On November 17, 2011, Center for Responsible Lending published new research that shows that the nation is not even halfway through the foreclosure crisis. Lost Ground, 2011: Disparities in Mortgage Lending and Foreclosures finds that: (1) foreclosure rates are closely tied to harmful loan terms, and (2) the majority of foreclosures have been experienced by white households, though African-American and Latino families have suffered a disproportionate share of home losses. Differences in income and credit scores do not explain why the foreclosure crisis has hit communities of color harder.
For new mortgages, the Dodd-Frank Wall Street Reform and Consumer Protection Act of 2010 addresses the core problems of risky underwriting and abusive loan terms that led to this crisis. Unfortunately, flawed mortgages made prior to reform and high unemployment rates have combined to fuel a continuous flow of foreclosures. Voluntary efforts by mortgage loan servicers have not been effective in stopping the foreclosure epidemic. Mortgage servicers have been embroiled in legal battles related to improper and sometimes fraudulent handling of delinquent loans and foreclosures.
Policymakers currently have four urgent needs to address: (1) stopping foreclosures now, (2) implementing lending rules that would prevent another crisis, (3) maintaining a housing finance system that builds wealth and ensures access to credit for creditworthy borrowers, and (4) confirming the director for the Consumer Financial Protection Bureau.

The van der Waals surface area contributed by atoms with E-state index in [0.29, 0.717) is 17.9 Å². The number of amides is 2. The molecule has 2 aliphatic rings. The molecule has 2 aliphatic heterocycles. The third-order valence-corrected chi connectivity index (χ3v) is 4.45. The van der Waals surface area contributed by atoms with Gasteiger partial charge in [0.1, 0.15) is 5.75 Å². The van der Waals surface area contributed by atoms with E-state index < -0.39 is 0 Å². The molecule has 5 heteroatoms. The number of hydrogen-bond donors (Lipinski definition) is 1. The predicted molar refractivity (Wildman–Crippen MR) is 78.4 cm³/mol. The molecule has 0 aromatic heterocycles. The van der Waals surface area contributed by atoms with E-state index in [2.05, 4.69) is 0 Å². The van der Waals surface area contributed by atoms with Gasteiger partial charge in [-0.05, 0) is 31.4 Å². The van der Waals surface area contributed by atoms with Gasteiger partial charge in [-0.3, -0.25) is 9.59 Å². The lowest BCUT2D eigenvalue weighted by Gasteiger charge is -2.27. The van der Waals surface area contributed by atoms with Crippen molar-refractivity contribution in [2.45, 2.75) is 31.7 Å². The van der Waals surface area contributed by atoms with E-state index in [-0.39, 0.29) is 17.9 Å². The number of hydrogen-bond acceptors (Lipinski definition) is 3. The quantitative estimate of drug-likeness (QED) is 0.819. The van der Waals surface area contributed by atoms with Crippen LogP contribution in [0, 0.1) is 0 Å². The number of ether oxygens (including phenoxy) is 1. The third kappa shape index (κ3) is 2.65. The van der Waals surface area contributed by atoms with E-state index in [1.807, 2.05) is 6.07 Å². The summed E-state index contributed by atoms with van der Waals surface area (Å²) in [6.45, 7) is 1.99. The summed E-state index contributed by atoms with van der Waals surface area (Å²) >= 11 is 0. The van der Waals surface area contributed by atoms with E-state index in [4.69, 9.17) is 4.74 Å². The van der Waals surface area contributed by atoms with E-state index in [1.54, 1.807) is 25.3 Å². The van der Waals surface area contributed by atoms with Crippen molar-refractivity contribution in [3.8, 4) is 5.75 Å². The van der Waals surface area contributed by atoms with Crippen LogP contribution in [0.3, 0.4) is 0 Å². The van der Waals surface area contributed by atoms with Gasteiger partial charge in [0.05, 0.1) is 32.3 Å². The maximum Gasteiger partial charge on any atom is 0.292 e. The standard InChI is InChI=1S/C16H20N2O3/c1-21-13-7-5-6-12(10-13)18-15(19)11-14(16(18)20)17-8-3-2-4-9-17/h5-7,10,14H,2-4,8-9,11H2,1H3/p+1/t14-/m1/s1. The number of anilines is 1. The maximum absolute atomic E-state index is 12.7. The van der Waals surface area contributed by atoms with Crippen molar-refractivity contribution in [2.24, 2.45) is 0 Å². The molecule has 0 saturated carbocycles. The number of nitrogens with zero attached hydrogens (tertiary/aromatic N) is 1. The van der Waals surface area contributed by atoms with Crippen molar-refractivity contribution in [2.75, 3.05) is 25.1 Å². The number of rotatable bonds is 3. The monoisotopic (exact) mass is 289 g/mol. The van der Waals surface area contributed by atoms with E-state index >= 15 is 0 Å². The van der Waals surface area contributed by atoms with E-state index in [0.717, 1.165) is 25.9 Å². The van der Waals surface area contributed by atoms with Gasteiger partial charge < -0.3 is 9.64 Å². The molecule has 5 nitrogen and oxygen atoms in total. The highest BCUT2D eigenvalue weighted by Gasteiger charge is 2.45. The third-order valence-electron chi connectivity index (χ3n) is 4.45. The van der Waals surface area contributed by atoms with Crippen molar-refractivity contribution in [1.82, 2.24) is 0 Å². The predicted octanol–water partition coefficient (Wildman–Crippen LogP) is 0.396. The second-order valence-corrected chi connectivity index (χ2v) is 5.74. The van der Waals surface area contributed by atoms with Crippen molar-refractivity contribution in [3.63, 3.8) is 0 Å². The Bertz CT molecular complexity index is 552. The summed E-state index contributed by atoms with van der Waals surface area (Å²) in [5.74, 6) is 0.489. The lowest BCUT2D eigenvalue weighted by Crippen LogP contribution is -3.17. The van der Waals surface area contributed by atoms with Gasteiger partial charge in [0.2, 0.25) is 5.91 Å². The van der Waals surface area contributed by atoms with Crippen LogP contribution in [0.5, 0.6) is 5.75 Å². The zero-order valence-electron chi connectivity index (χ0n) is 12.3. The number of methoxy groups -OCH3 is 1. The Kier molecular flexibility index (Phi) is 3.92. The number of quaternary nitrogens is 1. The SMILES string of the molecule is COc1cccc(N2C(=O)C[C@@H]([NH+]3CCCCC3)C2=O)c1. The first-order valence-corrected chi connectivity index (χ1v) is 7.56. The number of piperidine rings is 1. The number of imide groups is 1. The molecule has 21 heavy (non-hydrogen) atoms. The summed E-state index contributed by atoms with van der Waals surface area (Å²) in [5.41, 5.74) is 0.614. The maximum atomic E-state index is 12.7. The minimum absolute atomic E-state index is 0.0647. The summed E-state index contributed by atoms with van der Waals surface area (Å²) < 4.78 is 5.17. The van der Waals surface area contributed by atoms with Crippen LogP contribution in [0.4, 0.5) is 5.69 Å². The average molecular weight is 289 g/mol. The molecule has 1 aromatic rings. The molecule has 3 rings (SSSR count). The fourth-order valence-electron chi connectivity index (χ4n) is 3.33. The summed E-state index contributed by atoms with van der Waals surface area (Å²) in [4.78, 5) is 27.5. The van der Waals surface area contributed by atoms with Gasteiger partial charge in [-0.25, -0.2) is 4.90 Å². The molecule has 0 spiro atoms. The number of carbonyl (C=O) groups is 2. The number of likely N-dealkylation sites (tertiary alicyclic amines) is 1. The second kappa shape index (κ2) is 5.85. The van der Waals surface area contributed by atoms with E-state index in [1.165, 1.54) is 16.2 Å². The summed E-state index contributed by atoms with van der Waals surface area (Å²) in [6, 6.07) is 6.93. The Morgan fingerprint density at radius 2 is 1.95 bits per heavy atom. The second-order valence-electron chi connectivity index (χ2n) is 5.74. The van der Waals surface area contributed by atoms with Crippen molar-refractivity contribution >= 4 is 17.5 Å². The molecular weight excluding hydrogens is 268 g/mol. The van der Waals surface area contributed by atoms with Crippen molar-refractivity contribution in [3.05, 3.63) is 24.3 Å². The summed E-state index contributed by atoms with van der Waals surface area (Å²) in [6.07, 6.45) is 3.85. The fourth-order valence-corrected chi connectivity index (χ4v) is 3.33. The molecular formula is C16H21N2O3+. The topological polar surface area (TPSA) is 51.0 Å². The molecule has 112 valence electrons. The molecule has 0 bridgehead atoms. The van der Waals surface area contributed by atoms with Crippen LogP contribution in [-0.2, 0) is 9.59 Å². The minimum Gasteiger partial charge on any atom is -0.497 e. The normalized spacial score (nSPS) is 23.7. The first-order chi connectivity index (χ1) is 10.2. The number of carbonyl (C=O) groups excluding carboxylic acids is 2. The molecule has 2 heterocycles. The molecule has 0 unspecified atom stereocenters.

I. Keep families in their home when reasonable loan modifications are possible, and reform the broken loan servicing industry.
The Lost Ground, 2011 report finds that 2.7 million people who received mortgages between 2004 and 2008 had already lost their homes to foreclosure and an additional 3.6 million households were still at immediate, serious risk of doing so. According to Amherst Securities, we may have a stunning 10 million more foreclosures ahead. Many of these foreclosures can be prevented if policymakers stop relying on voluntary efforts and instead require servicers to make reasonable modifications on mortgages that have a good chance for success.